A switch from glass to aluminum for the phone’s back was a wise choice from an overall durability standpoint, but it does mean that normal wear and tear will show far more readily than on the iPhone 4 and 4S. Customers concerned about the issue should procure a case as soon as possible, but the solution of “just put it in a case” is not likely to satisfy many users.

The Mac Observer’s review of the iPhone 5 is underway for both black and white models, and we will be sure to let you know if we encounter unusual scratching or scuffing as we put the device through its paces.

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I was a little surprised we didn’t see a liquid metal phone. It’s gotta be coming.

You can’t use glass because it breaks.
You can’t use aluminum because it scratches.

I don’t think there’s a material that Apple could put on a phone that wouldn’t result in launch-day apocalypse hyperbole.


@jfbiii I’m sure that if they used liquid metal someone would try on launch day to see what heat sources caused it to deform. 

“Look, if you hold a high intensity cooking torch 1 inch from the iphone’s liquid metal then in 2 min. the entire back become’s warped beyond repair…fail apple.”


Hold on here.  ” . . .  considering the relative poor quality of some of Apple’s recent releases . . . ” Really? Examples?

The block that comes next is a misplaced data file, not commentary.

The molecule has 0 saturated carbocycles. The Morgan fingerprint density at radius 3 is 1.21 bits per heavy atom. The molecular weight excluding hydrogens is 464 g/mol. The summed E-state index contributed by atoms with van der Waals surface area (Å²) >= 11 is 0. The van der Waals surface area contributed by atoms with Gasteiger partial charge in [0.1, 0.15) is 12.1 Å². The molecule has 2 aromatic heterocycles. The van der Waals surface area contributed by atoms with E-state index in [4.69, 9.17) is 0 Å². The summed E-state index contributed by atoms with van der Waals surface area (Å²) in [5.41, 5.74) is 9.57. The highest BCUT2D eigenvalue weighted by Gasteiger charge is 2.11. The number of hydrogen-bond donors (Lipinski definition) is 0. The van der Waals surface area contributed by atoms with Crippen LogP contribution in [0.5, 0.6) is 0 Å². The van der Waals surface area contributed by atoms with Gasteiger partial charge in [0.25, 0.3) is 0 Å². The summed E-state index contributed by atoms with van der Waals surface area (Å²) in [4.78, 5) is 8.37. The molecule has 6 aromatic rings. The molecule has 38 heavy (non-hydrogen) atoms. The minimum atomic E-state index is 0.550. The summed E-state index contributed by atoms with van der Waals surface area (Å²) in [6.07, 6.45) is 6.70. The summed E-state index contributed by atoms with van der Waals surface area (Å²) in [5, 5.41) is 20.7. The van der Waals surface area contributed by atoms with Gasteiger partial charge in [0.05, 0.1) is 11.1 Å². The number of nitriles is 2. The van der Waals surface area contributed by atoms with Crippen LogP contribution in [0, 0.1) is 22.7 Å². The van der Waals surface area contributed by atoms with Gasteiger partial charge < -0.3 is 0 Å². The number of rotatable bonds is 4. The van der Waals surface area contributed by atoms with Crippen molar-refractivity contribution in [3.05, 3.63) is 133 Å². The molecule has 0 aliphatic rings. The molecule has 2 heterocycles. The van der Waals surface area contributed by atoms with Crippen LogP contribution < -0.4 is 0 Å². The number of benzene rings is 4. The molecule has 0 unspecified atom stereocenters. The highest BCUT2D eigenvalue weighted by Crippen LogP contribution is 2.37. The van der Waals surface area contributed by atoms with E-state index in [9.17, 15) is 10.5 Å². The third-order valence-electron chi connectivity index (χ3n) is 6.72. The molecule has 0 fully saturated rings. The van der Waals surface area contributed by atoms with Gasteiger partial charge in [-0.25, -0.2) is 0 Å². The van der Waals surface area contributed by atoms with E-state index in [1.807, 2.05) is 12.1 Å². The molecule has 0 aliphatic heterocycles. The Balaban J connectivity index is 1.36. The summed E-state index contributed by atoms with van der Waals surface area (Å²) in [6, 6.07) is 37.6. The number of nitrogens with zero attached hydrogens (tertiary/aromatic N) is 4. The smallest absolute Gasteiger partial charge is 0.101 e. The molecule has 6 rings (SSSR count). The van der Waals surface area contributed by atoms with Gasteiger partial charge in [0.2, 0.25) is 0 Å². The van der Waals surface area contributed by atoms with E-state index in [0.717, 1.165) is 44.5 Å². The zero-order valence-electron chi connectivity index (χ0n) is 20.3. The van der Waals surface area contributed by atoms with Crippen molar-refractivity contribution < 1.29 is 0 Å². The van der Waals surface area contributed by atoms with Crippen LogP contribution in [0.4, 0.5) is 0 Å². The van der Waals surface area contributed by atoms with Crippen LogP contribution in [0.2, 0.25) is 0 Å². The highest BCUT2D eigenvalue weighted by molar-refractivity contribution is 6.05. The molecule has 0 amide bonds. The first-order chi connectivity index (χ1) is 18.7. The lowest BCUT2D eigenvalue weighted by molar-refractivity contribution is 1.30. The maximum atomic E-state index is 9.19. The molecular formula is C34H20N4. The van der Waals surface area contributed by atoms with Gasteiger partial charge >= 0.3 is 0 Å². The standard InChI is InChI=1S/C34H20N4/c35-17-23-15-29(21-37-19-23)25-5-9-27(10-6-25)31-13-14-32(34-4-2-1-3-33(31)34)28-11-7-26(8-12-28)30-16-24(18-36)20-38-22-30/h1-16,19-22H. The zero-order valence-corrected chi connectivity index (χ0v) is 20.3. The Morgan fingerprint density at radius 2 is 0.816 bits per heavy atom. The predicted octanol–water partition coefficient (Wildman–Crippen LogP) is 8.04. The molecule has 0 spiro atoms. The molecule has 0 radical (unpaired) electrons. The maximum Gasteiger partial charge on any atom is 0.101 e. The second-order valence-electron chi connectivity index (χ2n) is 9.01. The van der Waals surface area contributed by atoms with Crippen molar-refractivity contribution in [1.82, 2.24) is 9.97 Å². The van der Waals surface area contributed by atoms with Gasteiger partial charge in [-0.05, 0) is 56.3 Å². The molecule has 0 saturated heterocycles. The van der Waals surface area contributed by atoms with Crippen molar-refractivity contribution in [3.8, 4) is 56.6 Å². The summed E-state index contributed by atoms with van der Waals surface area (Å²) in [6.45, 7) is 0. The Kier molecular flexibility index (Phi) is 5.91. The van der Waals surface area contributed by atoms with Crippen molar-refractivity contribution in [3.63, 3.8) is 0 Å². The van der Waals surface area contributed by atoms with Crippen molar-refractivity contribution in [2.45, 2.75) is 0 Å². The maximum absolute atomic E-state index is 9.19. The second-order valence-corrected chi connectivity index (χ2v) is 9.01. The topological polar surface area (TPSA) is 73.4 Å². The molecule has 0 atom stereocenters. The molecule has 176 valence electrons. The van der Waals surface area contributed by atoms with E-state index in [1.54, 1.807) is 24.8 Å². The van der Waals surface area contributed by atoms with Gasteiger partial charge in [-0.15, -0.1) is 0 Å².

Yes, if the iPhone 5 scratches that easily, then we have a problem that Apple must address.  But I can’t think of what you mean by “the relative poor quality of some of Apple’s recents releases.”

Help me out.

Jim Tanous


iOS 6 Maps, Mac OS X Mountain Lion (battery issues), Apple Podcast App, Retina MacBook Pro Screen & GPU issues.

Apple has recently demonstrated a level of quality that is a bit lower than what we’re used to. Some would argue it is inevitable as the company continues to grow; others argue it’s a sign of poor leadership and that “this never would have happened if Steve were alive.” Not so sure about that second sentiment, but the fact remains that many Apple software and hardware products are being released with serious flaws.